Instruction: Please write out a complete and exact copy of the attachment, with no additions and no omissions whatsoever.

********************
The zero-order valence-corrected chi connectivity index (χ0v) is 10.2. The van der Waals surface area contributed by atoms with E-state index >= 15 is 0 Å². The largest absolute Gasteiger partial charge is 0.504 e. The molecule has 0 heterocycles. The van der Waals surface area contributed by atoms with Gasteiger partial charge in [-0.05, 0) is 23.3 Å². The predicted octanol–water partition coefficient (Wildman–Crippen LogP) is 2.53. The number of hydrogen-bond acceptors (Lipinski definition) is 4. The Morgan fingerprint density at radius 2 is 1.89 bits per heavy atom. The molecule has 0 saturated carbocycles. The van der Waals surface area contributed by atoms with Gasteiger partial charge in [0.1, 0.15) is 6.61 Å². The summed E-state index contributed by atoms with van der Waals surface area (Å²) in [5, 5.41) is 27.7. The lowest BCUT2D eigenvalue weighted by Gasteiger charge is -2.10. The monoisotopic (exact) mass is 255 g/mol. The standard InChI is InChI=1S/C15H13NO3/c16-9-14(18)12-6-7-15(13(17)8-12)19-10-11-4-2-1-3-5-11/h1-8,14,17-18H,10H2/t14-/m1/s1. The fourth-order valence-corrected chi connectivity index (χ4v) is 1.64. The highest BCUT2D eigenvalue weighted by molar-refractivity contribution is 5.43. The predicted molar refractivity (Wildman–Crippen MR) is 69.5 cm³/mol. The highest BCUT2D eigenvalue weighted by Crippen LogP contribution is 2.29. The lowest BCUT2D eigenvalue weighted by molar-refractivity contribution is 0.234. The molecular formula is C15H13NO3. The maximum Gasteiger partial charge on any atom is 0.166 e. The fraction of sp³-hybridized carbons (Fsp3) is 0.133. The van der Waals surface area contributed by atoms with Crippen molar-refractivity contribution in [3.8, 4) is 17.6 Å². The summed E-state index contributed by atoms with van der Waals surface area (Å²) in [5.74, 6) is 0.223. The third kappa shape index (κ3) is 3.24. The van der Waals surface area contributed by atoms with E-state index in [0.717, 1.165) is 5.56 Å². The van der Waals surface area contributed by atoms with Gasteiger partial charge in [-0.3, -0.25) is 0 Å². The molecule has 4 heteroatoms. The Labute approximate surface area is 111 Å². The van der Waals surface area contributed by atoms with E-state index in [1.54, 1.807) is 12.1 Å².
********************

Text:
The zero-order valence-corrected chi connectivity index (χ0v) is 10.2. The van der Waals surface area contributed by atoms with E-state index >= 15 is 0 Å². The largest absolute Gasteiger partial charge is 0.504 e. The molecule has 0 heterocycles. The van der Waals surface area contributed by atoms with Gasteiger partial charge in [-0.05, 0) is 23.3 Å². The predicted octanol–water partition coefficient (Wildman–Crippen LogP) is 2.53. The number of hydrogen-bond acceptors (Lipinski definition) is 4. The Morgan fingerprint density at radius 2 is 1.89 bits per heavy atom. The molecule has 0 saturated carbocycles. The van der Waals surface area contributed by atoms with Gasteiger partial charge in [0.1, 0.15) is 6.61 Å². The summed E-state index contributed by atoms with van der Waals surface area (Å²) in [5, 5.41) is 27.7. The lowest BCUT2D eigenvalue weighted by Gasteiger charge is -2.10. The monoisotopic (exact) mass is 255 g/mol. The standard InChI is InChI=1S/C15H13NO3/c16-9-14(18)12-6-7-15(13(17)8-12)19-10-11-4-2-1-3-5-11/h1-8,14,17-18H,10H2/t14-/m1/s1. The fourth-order valence-corrected chi connectivity index (χ4v) is 1.64. The highest BCUT2D eigenvalue weighted by molar-refractivity contribution is 5.43. The predicted molar refractivity (Wildman–Crippen MR) is 69.5 cm³/mol. The highest BCUT2D eigenvalue weighted by Crippen LogP contribution is 2.29. The lowest BCUT2D eigenvalue weighted by molar-refractivity contribution is 0.234. The molecular formula is C15H13NO3. The maximum Gasteiger partial charge on any atom is 0.166 e. The fraction of sp³-hybridized carbons (Fsp3) is 0.133. The van der Waals surface area contributed by atoms with Crippen molar-refractivity contribution in [3.8, 4) is 17.6 Å². The summed E-state index contributed by atoms with van der Waals surface area (Å²) in [5.74, 6) is 0.223. The third kappa shape index (κ3) is 3.24. The van der Waals surface area contributed by atoms with E-state index in [0.717, 1.165) is 5.56 Å². The van der Waals surface area contributed by atoms with Gasteiger partial charge in [-0.3, -0.25) is 0 Å². The molecule has 4 heteroatoms. The Labute approximate surface area is 111 Å². The van der Waals surface area contributed by atoms with E-state index in [1.54, 1.807) is 12.1 Å².